A comprehensive restoration plan will be drawn up for an 800-year-old rock carving -- the "Qianshou" ("A Thousand Hands") Guanyin (Buddhist) statue, in southwest China's Chongqing Municipality.
Under an agreement signed on Thursday between the Dazu Rock Carvings Museum and Chinese Academy of Cultural Heritage (CACH), the designing of the plan would start this month and be completed by December 2010 at an estimated cost of 10.3 million yuan (1.47 million U.S. dollars).
Engraved during the Southern Song Dynasty (1127 to 1279) on Mount Baoding in Dazu County, the statue of Guanyin, or the "Goddess of Mercy", has 1,007 arms, with one eye carved on each palm. The niche is 7.7-meters high and 12.5-meters wide. The carving is on the face of a cliff ranging in height from 15 to 30 meters.
Due to hundreds of years of weathering, the statue has been afflicted by problems, such as loss of coloring and cracks, which have seriously damaged its intactness and aesthetic image, according to Li Fangyin, the museum's curator.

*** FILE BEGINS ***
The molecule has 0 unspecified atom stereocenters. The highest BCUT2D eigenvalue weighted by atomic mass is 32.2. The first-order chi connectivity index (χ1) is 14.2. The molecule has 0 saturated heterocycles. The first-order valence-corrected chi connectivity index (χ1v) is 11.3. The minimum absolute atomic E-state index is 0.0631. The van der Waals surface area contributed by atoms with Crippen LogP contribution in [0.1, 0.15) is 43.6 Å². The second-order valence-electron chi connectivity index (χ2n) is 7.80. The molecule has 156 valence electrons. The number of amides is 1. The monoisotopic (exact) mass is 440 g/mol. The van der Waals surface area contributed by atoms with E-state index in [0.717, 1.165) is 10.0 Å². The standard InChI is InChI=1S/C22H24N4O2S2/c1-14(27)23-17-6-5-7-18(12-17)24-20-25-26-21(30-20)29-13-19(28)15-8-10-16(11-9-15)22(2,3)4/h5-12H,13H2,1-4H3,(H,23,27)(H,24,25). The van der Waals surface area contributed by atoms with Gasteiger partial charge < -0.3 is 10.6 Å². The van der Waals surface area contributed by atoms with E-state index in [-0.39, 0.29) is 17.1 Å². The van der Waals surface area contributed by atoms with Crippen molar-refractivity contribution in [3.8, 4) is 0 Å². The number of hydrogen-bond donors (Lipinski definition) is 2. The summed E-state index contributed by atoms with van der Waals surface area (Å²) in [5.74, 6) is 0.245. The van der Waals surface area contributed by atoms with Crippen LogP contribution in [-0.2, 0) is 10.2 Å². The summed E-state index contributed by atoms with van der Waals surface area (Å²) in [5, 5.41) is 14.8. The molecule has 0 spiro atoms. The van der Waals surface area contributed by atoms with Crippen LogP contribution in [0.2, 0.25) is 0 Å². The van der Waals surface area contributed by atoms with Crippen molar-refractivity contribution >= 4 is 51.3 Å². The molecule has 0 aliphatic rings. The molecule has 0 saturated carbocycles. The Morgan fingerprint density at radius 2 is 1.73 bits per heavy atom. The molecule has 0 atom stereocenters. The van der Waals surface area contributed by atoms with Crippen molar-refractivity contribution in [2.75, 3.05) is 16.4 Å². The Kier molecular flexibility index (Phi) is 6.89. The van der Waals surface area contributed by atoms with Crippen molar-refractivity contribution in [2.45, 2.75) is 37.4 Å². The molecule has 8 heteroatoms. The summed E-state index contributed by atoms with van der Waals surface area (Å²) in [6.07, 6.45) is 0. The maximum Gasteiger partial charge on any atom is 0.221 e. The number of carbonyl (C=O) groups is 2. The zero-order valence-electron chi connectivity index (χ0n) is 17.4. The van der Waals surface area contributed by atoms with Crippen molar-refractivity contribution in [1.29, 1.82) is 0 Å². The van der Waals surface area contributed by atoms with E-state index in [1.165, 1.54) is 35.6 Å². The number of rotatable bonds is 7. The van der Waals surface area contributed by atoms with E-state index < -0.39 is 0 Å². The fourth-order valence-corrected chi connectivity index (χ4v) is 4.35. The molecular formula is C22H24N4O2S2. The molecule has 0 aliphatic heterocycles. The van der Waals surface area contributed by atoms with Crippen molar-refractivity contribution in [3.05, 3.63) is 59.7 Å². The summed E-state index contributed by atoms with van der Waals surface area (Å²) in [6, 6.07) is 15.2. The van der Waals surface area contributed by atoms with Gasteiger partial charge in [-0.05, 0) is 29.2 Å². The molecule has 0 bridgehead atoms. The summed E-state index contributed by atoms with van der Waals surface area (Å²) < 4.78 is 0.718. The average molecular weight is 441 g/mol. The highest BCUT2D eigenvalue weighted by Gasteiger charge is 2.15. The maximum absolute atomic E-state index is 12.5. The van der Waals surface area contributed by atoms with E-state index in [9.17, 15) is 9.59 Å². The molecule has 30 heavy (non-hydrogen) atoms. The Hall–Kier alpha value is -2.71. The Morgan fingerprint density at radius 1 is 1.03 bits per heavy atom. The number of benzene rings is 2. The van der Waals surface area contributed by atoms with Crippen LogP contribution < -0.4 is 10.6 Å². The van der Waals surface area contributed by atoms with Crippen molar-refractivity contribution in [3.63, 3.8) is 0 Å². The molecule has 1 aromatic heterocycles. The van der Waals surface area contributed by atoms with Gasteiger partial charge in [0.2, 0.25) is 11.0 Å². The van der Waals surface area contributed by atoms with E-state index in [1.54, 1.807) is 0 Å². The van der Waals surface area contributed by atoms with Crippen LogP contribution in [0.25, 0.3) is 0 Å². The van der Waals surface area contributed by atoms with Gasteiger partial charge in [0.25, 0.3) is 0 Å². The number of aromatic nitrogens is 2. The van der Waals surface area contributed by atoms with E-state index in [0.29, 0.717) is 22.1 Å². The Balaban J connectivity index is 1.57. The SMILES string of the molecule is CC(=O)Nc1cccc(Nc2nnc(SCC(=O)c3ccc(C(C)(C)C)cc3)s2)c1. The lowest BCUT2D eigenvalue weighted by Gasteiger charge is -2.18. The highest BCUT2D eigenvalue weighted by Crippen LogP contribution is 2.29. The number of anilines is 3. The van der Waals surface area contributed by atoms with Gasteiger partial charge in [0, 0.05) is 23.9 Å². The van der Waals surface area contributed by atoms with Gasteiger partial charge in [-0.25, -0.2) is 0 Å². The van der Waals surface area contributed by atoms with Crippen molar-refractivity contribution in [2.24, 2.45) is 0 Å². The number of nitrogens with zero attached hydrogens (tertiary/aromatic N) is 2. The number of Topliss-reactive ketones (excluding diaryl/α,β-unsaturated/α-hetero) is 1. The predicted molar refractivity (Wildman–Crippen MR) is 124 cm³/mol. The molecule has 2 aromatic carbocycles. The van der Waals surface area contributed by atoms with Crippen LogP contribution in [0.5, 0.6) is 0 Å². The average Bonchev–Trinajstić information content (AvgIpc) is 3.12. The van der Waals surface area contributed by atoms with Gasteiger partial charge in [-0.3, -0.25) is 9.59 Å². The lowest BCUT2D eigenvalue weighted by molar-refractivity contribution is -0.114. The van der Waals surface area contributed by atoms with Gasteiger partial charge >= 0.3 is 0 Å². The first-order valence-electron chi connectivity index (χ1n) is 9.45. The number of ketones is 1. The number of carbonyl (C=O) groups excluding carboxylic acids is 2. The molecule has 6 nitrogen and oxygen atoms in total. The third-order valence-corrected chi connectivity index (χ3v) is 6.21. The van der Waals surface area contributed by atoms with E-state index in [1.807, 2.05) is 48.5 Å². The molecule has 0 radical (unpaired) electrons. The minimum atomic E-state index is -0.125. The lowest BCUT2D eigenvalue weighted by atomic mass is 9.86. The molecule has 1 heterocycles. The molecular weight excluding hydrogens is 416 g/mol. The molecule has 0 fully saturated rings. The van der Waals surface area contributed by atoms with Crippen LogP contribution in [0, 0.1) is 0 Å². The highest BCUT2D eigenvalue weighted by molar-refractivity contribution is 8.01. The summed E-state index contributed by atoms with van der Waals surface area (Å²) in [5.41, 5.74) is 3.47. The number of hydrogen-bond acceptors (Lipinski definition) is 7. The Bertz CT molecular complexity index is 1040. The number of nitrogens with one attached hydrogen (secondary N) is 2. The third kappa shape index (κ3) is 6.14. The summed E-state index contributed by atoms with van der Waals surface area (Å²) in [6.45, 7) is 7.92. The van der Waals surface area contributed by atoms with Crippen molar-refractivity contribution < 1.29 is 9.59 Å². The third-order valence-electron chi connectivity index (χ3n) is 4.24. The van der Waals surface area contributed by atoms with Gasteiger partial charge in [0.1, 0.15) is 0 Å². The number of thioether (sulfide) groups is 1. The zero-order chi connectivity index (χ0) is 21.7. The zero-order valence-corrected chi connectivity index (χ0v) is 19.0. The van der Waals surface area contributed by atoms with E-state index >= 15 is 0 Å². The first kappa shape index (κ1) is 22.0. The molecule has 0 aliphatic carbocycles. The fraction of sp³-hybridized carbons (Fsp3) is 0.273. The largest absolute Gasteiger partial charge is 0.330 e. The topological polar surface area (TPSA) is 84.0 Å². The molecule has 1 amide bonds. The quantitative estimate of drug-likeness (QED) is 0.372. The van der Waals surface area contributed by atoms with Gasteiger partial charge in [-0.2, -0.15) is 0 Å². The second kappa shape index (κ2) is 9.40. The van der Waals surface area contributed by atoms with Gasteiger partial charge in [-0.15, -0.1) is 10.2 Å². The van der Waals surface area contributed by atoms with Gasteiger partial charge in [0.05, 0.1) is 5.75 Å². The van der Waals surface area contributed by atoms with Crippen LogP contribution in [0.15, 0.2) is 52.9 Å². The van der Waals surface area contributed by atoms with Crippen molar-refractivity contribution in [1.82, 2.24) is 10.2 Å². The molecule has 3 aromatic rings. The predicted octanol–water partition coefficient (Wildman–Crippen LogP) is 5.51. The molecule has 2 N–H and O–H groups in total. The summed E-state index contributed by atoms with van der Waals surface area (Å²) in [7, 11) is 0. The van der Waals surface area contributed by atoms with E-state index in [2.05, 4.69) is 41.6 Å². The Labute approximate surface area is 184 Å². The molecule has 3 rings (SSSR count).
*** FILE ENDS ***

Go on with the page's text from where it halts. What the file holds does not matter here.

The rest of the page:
Zhang Tinghao, president of the CACH, the designer for the plan, said:"This is not only the most comprehensive protection project for the Qianshou Guanyin statue, but also a rare one for a single rock carving in the country."
He said the project involved many disciplines, such as geology and coloring, and would face great difficulties from designing to implementation.
The restoration work would start after the plan was approved between March 2011 and December 2013.
More than 50,000 individual rock carvings were found dotted and scattered in the grottoes at Dazu. The carvings dated back to the early Tang Dynasty (618-907). They were listed among items of major World Heritage sites by UNESCO in 1999.